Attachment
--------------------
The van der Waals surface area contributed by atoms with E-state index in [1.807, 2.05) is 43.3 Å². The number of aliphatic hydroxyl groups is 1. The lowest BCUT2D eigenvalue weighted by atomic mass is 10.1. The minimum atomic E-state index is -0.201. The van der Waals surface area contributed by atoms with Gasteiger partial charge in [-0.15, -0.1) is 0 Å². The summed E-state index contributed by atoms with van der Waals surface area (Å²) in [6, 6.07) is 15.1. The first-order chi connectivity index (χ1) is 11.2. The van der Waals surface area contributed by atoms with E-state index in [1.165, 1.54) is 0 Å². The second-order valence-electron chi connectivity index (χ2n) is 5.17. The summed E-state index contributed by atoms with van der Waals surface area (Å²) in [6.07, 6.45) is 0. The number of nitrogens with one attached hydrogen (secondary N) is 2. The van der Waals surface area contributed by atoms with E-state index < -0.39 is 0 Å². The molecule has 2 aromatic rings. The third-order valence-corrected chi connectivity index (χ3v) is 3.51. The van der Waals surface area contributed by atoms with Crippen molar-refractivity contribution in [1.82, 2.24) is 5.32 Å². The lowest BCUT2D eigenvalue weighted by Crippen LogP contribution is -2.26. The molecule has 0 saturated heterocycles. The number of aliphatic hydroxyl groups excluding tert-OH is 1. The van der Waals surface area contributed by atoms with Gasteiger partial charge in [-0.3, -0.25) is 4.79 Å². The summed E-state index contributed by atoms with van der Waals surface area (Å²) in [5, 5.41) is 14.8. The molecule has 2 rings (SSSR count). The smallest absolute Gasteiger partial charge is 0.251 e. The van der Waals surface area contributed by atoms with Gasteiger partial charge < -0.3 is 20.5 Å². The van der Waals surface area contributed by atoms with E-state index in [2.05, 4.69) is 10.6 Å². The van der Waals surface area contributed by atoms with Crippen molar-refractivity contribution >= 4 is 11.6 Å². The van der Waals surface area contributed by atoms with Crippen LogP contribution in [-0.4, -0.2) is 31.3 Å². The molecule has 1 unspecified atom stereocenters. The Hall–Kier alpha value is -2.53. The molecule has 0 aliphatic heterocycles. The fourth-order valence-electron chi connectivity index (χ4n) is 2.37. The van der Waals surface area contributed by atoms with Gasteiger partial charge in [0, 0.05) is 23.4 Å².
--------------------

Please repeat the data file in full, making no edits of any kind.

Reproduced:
The van der Waals surface area contributed by atoms with E-state index in [1.807, 2.05) is 43.3 Å². The number of aliphatic hydroxyl groups is 1. The lowest BCUT2D eigenvalue weighted by atomic mass is 10.1. The minimum atomic E-state index is -0.201. The van der Waals surface area contributed by atoms with Gasteiger partial charge in [-0.15, -0.1) is 0 Å². The summed E-state index contributed by atoms with van der Waals surface area (Å²) in [6, 6.07) is 15.1. The first-order chi connectivity index (χ1) is 11.2. The van der Waals surface area contributed by atoms with E-state index in [1.165, 1.54) is 0 Å². The second-order valence-electron chi connectivity index (χ2n) is 5.17. The summed E-state index contributed by atoms with van der Waals surface area (Å²) in [6.07, 6.45) is 0. The number of nitrogens with one attached hydrogen (secondary N) is 2. The van der Waals surface area contributed by atoms with E-state index < -0.39 is 0 Å². The molecule has 2 aromatic rings. The third-order valence-corrected chi connectivity index (χ3v) is 3.51. The van der Waals surface area contributed by atoms with Crippen molar-refractivity contribution in [1.82, 2.24) is 5.32 Å². The lowest BCUT2D eigenvalue weighted by Crippen LogP contribution is -2.26. The molecule has 0 saturated heterocycles. The number of aliphatic hydroxyl groups excluding tert-OH is 1. The van der Waals surface area contributed by atoms with Gasteiger partial charge in [-0.3, -0.25) is 4.79 Å². The summed E-state index contributed by atoms with van der Waals surface area (Å²) in [5, 5.41) is 14.8. The molecule has 2 rings (SSSR count). The smallest absolute Gasteiger partial charge is 0.251 e. The van der Waals surface area contributed by atoms with Gasteiger partial charge < -0.3 is 20.5 Å². The van der Waals surface area contributed by atoms with E-state index in [2.05, 4.69) is 10.6 Å². The van der Waals surface area contributed by atoms with Crippen molar-refractivity contribution >= 4 is 11.6 Å². The van der Waals surface area contributed by atoms with Crippen LogP contribution in [-0.4, -0.2) is 31.3 Å². The molecule has 1 unspecified atom stereocenters. The Hall–Kier alpha value is -2.53. The molecule has 0 aliphatic heterocycles. The fourth-order valence-electron chi connectivity index (χ4n) is 2.37. The van der Waals surface area contributed by atoms with Gasteiger partial charge in [0, 0.05) is 23.4 Å².